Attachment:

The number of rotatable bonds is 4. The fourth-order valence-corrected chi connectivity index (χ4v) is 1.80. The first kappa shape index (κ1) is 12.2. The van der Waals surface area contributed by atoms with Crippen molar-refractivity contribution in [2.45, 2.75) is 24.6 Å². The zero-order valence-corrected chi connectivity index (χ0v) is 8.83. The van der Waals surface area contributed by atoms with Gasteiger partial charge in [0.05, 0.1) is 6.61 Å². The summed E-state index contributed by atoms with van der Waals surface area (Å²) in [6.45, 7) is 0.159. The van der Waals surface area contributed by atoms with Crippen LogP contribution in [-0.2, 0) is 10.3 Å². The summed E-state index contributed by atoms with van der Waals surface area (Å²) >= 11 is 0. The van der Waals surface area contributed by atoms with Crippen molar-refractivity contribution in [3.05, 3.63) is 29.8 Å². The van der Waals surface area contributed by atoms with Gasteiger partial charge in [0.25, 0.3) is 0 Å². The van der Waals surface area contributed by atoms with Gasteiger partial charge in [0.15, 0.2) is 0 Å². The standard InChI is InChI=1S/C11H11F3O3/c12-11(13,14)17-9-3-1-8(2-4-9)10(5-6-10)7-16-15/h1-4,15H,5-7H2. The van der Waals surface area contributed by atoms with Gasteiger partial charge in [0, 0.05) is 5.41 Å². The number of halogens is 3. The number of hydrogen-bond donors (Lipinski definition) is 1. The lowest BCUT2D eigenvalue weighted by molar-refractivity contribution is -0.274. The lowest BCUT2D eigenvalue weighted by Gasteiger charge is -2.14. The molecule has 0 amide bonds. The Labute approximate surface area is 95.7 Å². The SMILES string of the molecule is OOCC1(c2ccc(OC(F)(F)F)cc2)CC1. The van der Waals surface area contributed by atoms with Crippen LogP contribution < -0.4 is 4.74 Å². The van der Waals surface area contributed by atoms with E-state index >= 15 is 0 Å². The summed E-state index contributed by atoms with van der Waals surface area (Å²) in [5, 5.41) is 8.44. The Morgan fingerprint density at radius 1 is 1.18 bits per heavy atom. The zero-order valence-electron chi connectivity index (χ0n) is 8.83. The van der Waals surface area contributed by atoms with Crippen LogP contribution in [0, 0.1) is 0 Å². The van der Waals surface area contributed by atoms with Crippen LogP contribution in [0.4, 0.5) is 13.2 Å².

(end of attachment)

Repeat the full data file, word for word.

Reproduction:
The number of rotatable bonds is 4. The fourth-order valence-corrected chi connectivity index (χ4v) is 1.80. The first kappa shape index (κ1) is 12.2. The van der Waals surface area contributed by atoms with Crippen molar-refractivity contribution in [2.45, 2.75) is 24.6 Å². The zero-order valence-corrected chi connectivity index (χ0v) is 8.83. The van der Waals surface area contributed by atoms with Gasteiger partial charge in [0.05, 0.1) is 6.61 Å². The summed E-state index contributed by atoms with van der Waals surface area (Å²) in [6.45, 7) is 0.159. The van der Waals surface area contributed by atoms with Crippen LogP contribution in [-0.2, 0) is 10.3 Å². The summed E-state index contributed by atoms with van der Waals surface area (Å²) >= 11 is 0. The van der Waals surface area contributed by atoms with Crippen molar-refractivity contribution in [3.05, 3.63) is 29.8 Å². The van der Waals surface area contributed by atoms with Gasteiger partial charge in [0.25, 0.3) is 0 Å². The van der Waals surface area contributed by atoms with Gasteiger partial charge in [0.15, 0.2) is 0 Å². The standard InChI is InChI=1S/C11H11F3O3/c12-11(13,14)17-9-3-1-8(2-4-9)10(5-6-10)7-16-15/h1-4,15H,5-7H2. The van der Waals surface area contributed by atoms with Gasteiger partial charge in [0, 0.05) is 5.41 Å². The number of halogens is 3. The number of hydrogen-bond donors (Lipinski definition) is 1. The lowest BCUT2D eigenvalue weighted by molar-refractivity contribution is -0.274. The lowest BCUT2D eigenvalue weighted by Gasteiger charge is -2.14. The molecule has 0 amide bonds. The Labute approximate surface area is 95.7 Å². The SMILES string of the molecule is OOCC1(c2ccc(OC(F)(F)F)cc2)CC1. The van der Waals surface area contributed by atoms with Crippen LogP contribution < -0.4 is 4.74 Å². The van der Waals surface area contributed by atoms with E-state index >= 15 is 0 Å². The summed E-state index contributed by atoms with van der Waals surface area (Å²) in [5, 5.41) is 8.44. The Morgan fingerprint density at radius 1 is 1.18 bits per heavy atom. The zero-order valence-electron chi connectivity index (χ0n) is 8.83. The van der Waals surface area contributed by atoms with Crippen LogP contribution in [0, 0.1) is 0 Å². The van der Waals surface area contributed by atoms with Crippen LogP contribution in [0.4, 0.5) is 13.2 Å².